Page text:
Desert Trader, The Life and Quilts of Goldie Tracy Richmond, by Carolyn O’Bagy Davis, 2012, Sanpete Publications, 120 pages, $24.95
“Larger-than-life” is a term that aptly describes a truly astonishing person and a most remarkable quilter: Goldie Tracy Richmond (1896-1972).
Ordinary adjectives simply won’t do when telling about a woman of massive size (she stood 6’4” and weighed 345 pounds), enormous physical strength (she killed a wildcat with her bare hands and could carry 100-pound sacks of grain in each arm), and exceptional artistic originality who, despite the unceasing demands of a hardscrabble life in the remote Sonoran Desert, nevertheless managed to create quilts that are considered among the finest of the last century.
Historian and author Carolyn O’Bagy Davis has presented Goldie’s life in a book that makes the reader long to have known her unusual and inspiring subject.
Abundantly illustrated with photos and ephemera assembled from Goldie’s family and friends, Desert Trader details the events that made Goldie a legendary figure in Arizona: her marriage in 1917 at age 21 to Marion Tracy, a man 35 years her senior and their hand-to-mouth existence during the Great Depression where they worked at any job available, finally ending up prospecting, trapping, and running a trading post near the Tohono O’odham (Papago) Indian Reservation near Ajo, Arizona. Then there’s her decades-long relationship with the Tohono O’odham people (Goldie befriended them and became fluent in their language, earning their deep respect and being known as the “Angel to the Papagos;” and her avocation as a quilter (Goldie made hundreds of traditional quilts to sell at her trading post, but it is her spectacular original appliqué quilts depicting life in the desert that have captured the imagination of all who see them).
Carolyn Davis’ efforts to document Goldie’s life were as indefatigable as Goldie herself. Davis spent 18 years piecing together the details of Goldie’s incredible story, researching all leads, traveling throughout the state to interview people who had known her, corresponding with friends and relatives, gaining access to Goldie’s papers, and even tracking down a magnificent quilt made by Goldie that was thought to have been lost.
She describes her dedication to the project this way: “Originally interested in Goldie’s quilts, I became fascinated with her life. As a quilter and a quilt historian, from the first time I saw Goldie’s 1966 Papago Indian Activity’s [sic] pictorial appliqué quilt at the Arizona State Museum, I recognized her as a visionary and an artist with an amazing talent…Soon after, I discovered (her) 1954 Saguaro Harvest quilt, and (her) 1960 Prospector quilt, and I was hooked. As a writer and a historian, I knew that I would ultimately write the story of Goldie’s life.”
You may begin to read Desert Trader because of Goldie’s quilts, but I predict that, like Davis, you will become fascinated by Goldie’s life as well.
Desert Trader, The Life and Quilts of Goldie Tracy Richmond is available from Sanpete Publications, P.O. Box 85216, Tucson, Arizona 85754 or contact firstname.lastname@example.org.
Click here to return to top.
Column 149: Rosie’s Redwork
Column 148: The Quilt of Belonging
Column 147: Kanthas—The Quilts of Bangladesh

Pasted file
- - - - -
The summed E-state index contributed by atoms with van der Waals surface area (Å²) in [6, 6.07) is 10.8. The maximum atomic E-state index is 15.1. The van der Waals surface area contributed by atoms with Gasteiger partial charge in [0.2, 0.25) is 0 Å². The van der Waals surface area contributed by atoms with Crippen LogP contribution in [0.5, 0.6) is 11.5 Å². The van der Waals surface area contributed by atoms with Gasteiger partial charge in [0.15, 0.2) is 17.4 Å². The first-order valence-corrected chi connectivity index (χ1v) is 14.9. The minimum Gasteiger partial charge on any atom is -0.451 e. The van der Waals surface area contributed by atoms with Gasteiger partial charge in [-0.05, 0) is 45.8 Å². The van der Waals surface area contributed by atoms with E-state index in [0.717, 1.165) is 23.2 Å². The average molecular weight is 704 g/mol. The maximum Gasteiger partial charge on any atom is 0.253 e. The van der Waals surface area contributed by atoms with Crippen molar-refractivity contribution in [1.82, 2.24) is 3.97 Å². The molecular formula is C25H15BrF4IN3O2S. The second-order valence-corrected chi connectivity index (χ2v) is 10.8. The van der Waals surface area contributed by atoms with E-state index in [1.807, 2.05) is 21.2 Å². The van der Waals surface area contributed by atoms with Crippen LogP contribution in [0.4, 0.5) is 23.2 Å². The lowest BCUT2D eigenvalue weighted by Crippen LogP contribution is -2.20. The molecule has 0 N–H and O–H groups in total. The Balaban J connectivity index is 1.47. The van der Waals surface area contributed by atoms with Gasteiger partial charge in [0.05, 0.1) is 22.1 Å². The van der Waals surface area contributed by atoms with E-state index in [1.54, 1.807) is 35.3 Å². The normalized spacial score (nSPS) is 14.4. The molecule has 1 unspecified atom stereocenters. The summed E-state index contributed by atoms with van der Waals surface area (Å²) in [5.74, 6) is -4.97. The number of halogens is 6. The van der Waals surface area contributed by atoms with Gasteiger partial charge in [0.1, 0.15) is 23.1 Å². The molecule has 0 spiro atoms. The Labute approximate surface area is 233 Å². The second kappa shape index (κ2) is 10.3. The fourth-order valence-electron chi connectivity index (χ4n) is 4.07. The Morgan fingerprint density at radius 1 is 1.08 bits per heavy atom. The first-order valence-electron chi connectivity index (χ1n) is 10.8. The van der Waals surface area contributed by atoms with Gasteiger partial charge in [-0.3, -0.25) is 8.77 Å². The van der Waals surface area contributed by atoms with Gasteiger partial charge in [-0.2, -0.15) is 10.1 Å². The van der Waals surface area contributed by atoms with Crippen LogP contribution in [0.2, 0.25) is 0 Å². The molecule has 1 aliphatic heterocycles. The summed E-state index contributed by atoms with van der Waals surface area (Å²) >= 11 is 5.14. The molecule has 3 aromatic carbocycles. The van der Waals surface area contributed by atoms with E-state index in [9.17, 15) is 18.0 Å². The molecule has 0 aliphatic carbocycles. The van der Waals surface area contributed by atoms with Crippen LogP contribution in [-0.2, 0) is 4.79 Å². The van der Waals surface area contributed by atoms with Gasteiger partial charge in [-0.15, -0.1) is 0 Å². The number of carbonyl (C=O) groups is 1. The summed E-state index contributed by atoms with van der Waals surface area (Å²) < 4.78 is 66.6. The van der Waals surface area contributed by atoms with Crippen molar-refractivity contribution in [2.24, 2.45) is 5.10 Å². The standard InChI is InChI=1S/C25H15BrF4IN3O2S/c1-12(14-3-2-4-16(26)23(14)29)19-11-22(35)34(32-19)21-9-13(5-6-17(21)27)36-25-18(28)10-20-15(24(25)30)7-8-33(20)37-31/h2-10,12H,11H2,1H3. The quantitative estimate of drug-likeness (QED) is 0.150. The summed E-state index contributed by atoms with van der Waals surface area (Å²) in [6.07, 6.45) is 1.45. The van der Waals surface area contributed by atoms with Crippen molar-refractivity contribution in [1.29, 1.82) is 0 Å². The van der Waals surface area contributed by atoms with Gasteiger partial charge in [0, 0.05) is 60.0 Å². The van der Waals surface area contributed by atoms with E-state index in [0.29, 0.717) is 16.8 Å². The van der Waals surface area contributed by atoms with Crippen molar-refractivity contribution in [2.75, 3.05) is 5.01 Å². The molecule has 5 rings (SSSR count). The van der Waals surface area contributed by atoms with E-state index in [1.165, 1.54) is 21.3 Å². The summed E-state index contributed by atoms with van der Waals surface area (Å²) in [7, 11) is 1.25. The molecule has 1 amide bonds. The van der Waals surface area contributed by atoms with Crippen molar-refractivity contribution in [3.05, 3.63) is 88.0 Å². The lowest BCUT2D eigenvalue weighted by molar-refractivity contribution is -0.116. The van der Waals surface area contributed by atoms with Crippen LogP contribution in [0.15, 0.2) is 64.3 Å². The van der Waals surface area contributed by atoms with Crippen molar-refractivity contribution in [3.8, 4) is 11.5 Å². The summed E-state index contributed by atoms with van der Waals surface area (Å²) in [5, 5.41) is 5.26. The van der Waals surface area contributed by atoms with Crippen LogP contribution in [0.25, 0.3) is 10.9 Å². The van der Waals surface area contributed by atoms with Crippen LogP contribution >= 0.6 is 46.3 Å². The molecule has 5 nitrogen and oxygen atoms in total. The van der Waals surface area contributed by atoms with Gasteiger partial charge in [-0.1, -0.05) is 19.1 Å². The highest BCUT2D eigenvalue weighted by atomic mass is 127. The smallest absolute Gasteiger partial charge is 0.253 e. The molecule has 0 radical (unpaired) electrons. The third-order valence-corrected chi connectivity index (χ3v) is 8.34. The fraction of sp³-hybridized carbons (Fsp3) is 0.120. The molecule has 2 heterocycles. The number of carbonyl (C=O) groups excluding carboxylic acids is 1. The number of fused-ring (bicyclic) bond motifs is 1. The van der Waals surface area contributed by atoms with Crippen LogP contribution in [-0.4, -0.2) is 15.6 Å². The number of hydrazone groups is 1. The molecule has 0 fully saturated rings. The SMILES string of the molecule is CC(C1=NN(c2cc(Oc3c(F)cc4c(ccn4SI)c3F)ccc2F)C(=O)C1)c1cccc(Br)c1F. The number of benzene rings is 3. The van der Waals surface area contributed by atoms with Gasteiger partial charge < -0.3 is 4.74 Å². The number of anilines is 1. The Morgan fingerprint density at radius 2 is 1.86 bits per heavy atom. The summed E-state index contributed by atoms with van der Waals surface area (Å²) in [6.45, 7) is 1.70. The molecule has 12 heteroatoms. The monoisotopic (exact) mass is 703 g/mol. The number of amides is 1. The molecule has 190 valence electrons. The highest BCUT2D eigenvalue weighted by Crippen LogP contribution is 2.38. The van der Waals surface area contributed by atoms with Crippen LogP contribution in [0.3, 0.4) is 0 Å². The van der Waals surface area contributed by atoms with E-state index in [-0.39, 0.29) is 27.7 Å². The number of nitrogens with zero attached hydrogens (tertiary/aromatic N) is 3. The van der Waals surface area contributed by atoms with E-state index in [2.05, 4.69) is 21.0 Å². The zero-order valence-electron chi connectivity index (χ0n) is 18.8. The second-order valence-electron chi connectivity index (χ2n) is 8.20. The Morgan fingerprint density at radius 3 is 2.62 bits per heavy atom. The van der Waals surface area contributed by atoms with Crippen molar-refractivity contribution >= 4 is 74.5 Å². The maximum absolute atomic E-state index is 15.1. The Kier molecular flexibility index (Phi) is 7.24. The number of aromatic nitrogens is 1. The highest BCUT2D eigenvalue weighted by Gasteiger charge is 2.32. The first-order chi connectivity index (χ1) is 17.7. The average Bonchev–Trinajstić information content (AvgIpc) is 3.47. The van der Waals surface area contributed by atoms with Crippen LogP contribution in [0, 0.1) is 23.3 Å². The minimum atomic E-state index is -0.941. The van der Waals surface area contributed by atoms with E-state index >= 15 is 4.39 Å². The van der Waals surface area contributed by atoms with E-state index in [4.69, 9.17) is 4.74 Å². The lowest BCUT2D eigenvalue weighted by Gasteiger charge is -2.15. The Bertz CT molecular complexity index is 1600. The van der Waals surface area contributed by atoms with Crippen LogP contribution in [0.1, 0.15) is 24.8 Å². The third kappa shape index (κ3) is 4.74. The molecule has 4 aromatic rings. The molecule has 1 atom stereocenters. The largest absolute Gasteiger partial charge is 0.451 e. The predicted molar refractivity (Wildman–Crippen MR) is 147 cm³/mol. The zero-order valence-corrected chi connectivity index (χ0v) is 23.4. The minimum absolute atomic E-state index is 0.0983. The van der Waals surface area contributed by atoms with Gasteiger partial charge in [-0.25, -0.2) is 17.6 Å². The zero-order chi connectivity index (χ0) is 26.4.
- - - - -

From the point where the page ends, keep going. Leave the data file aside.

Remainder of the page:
Column 146: Patterns
Column 145: Suzy on Carolyn Mazloomi's Groundbreaking Quilt Exhibit
Column 144: Texas Community Marks Juneteenth Sesquicentennial with History Quilts
Column 143: Maya Embroidered Patchwork
Column 142: Huipil Patchwork Quilts
Column 141: Tom Korn’s Military Medal Quilts
Column 140: The Return of Double Knits!
Column 139: Passage Quilts
Column 138: Home of the Brave Quilts
Column 137: The Story of Fabric Yo-Yos
Column 136: Christmas in July
Column 135: Trifles
Column 134: Deaf Initiatives—Communicating Through Quilts
Column 133: My Betty Boop Quilt
Column 132: Maura Grace Ambrose
Column 131: All You Need Is Love
Column 130: Chicken Linens
Column 129: The Quilted Chuppah
Column 128: Patchwork Around the World: Yoruba Dance Costumes
Column 127: The Bowers Co-Op Quilts
Column 126: Fon Appliqué and Haitian Voodoo Flags
Column 125: The Quilt Garden at The North Carolina Arboretum
Column 124: Harriet Powers and Handful’s Mauma
Column 123: Quilters de Mexico
Column 122: An Appliquéd Surprise
Column 121: Matisse’s Fabric Stash
Column 120: Soogan—The Cowboy’s Quilt
Column 119: The Ron Swanson Quilt
Column 118: HClarkdale, Georgia—A Thread of History
Column 117: How WWI Changed the Color of Quilts in the United States
Column 116: Wagga—The Bushman’s Quilt
Column 115: All in the Family
Column 114: The Alabama State Quilt
Column 113: Balloon Quilts of Albuquerque
Column 112: The Family That Quilts Together, Stays Together
Column 111: Two Rivers, Three Sisters
Column 110: Quilters Helping Quilters
Column 109: Community Cookbooks and Fundraiser Quilts—Parallel Histories
Column 108: Quilting to Freedom
Column 107: National Quilting Day
Column 106: The Airing of the Quilts
Column 105: A Call for a National Juneteenth Commemorative Quilt
Column 104: Dominoes
Column 103: 1936 Texas Centennial Bluebonnet Quilt
Column 102: Helen Blackstone, A Texas Quilter
Column 101: Montana CattleWomen Anniversary Brand Quilt
Column 100: 100th Suzy's Fancy Column!
Column 99: Montana Stockgrowers Anniversary Brand Quilt
Column 98: The Tobacco Sack Connection
Column 97: Meet the Sisters Who Are State Fair Quilting Queens
Column 96: The connection between fairs and quilts.
Column 95: Her Mother Pieced Quilts
Column 94: Rebecca Barker’s Quiltscapes
Column 93: The Thread and Thimble Club Mystery
See other archived columns here